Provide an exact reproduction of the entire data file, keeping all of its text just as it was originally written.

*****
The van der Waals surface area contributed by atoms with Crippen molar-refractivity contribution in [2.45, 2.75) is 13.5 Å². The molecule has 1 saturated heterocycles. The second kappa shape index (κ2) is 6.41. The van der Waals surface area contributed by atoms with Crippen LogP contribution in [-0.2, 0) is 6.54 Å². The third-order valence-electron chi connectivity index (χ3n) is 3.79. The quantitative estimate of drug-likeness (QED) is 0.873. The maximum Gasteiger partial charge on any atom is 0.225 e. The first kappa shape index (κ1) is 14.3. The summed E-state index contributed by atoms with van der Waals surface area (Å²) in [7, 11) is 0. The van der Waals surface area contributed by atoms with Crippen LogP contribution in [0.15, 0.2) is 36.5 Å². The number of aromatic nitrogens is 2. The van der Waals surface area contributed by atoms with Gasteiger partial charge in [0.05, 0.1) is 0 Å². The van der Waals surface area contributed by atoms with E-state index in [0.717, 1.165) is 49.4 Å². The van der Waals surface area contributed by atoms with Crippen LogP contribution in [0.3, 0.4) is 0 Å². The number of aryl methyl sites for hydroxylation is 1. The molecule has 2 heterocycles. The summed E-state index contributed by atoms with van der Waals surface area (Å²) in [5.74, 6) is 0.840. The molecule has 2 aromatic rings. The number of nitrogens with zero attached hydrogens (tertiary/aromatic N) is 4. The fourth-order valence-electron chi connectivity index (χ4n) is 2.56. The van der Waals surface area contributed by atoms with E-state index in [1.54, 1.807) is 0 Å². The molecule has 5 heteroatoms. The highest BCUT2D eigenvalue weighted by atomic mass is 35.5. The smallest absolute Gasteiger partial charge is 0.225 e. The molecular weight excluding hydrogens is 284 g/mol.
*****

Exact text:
The van der Waals surface area contributed by atoms with Crippen molar-refractivity contribution in [2.45, 2.75) is 13.5 Å². The molecule has 1 saturated heterocycles. The second kappa shape index (κ2) is 6.41. The van der Waals surface area contributed by atoms with Crippen LogP contribution in [-0.2, 0) is 6.54 Å². The third-order valence-electron chi connectivity index (χ3n) is 3.79. The quantitative estimate of drug-likeness (QED) is 0.873. The maximum Gasteiger partial charge on any atom is 0.225 e. The first kappa shape index (κ1) is 14.3. The summed E-state index contributed by atoms with van der Waals surface area (Å²) in [7, 11) is 0. The van der Waals surface area contributed by atoms with Crippen LogP contribution in [0.15, 0.2) is 36.5 Å². The number of aromatic nitrogens is 2. The van der Waals surface area contributed by atoms with Gasteiger partial charge in [0.05, 0.1) is 0 Å². The van der Waals surface area contributed by atoms with E-state index in [0.717, 1.165) is 49.4 Å². The van der Waals surface area contributed by atoms with Crippen LogP contribution in [0.3, 0.4) is 0 Å². The number of aryl methyl sites for hydroxylation is 1. The molecule has 2 heterocycles. The summed E-state index contributed by atoms with van der Waals surface area (Å²) in [5.74, 6) is 0.840. The molecule has 2 aromatic rings. The number of nitrogens with zero attached hydrogens (tertiary/aromatic N) is 4. The fourth-order valence-electron chi connectivity index (χ4n) is 2.56. The van der Waals surface area contributed by atoms with E-state index in [1.54, 1.807) is 0 Å². The molecule has 5 heteroatoms. The highest BCUT2D eigenvalue weighted by atomic mass is 35.5. The smallest absolute Gasteiger partial charge is 0.225 e. The molecular weight excluding hydrogens is 284 g/mol.